What would you say is one of the most important lessons you've learned along the way?
When I started my first company, I didn't really have a big vision. I'm an engineer, and I'm a very pragmatic thinker, and I remember in my entrepreneurship class when we learned about vision/mission/values, I was like, "Why does anyone actually care about any of this stuff? It doesn't really make a difference." I think in hindsight, a big learning lesson is to do that from the start because that's where your drive comes from when things get hard. And they're always going to get hard on this path of entrepreneurship, so that will be the one place where you can find some serenity knowing that you're doing things for the right reason and that there's a bigger reason why you're doing what you're doing.
How do you make impactful, meaningful connections with people?
Give first has always been a big one for me. When I was building my first company, I was an engineer that did not know how to network, and I forced myself to go to all these networking events. The thing that really worked was being passionately curious and talking with people to try and find ways in which I could help them with zero intention of ever getting anything back. As soon as I started doing that, doors just started opening. Give first when you're building those connections, and they always end up coming back threefold, fivefold, tenfold.
What's one piece of advice you would give to a fellow entrepreneur who's just looking to grow?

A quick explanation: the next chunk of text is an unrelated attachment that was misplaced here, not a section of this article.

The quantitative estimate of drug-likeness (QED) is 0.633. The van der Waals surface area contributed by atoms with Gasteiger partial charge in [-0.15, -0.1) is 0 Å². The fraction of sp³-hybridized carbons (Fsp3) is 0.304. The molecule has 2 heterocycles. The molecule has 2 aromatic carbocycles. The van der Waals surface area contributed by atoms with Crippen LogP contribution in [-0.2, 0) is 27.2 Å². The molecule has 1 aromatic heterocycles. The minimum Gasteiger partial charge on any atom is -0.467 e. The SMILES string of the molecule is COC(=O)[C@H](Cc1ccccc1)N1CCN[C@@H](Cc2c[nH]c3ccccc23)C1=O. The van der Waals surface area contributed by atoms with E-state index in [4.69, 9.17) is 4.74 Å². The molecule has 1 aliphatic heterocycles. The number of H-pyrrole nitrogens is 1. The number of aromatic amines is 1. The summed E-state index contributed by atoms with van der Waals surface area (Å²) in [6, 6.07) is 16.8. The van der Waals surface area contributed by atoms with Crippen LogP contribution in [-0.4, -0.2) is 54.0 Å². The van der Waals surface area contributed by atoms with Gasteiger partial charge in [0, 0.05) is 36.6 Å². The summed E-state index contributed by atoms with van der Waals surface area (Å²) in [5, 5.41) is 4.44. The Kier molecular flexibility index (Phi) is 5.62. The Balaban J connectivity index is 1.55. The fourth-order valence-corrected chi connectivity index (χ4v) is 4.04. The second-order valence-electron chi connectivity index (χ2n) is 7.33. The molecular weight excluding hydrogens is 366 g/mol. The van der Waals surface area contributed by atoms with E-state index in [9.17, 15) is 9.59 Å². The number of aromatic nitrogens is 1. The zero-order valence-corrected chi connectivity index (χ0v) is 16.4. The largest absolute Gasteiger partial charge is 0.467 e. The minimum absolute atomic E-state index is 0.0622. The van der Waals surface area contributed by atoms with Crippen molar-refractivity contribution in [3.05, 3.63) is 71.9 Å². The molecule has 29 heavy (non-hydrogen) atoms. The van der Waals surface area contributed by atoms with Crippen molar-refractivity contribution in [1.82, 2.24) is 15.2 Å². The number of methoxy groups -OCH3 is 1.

Getting a coach. This whole idea of personal development is often overlooked when it comes to entrepreneurship. I think everyone has over-romanticized being an entrepreneur, and it's really freaking hard work, and it's not always as sexy and rewarding as it looks like on Silicon Valley sitcoms on HBO. It's a grueling battle and at the core of all of it, you've got to take care of yourself. I think doing things that make sure that you have that outlet, having a coach, working on personal development, making time to run, meditate, go to the gym, whatever it might be.
I heard a really interesting quote a few weeks ago that talked about the true bottleneck to growth for an entrepreneur isn't their business, it's basically themselves. So any time you realize your business is stuck and you've hit a plateau, you first need to stop looking at the business and step out and look at yourself because there's something that you're doing that's limiting the growth of your own business because maybe you're missing something.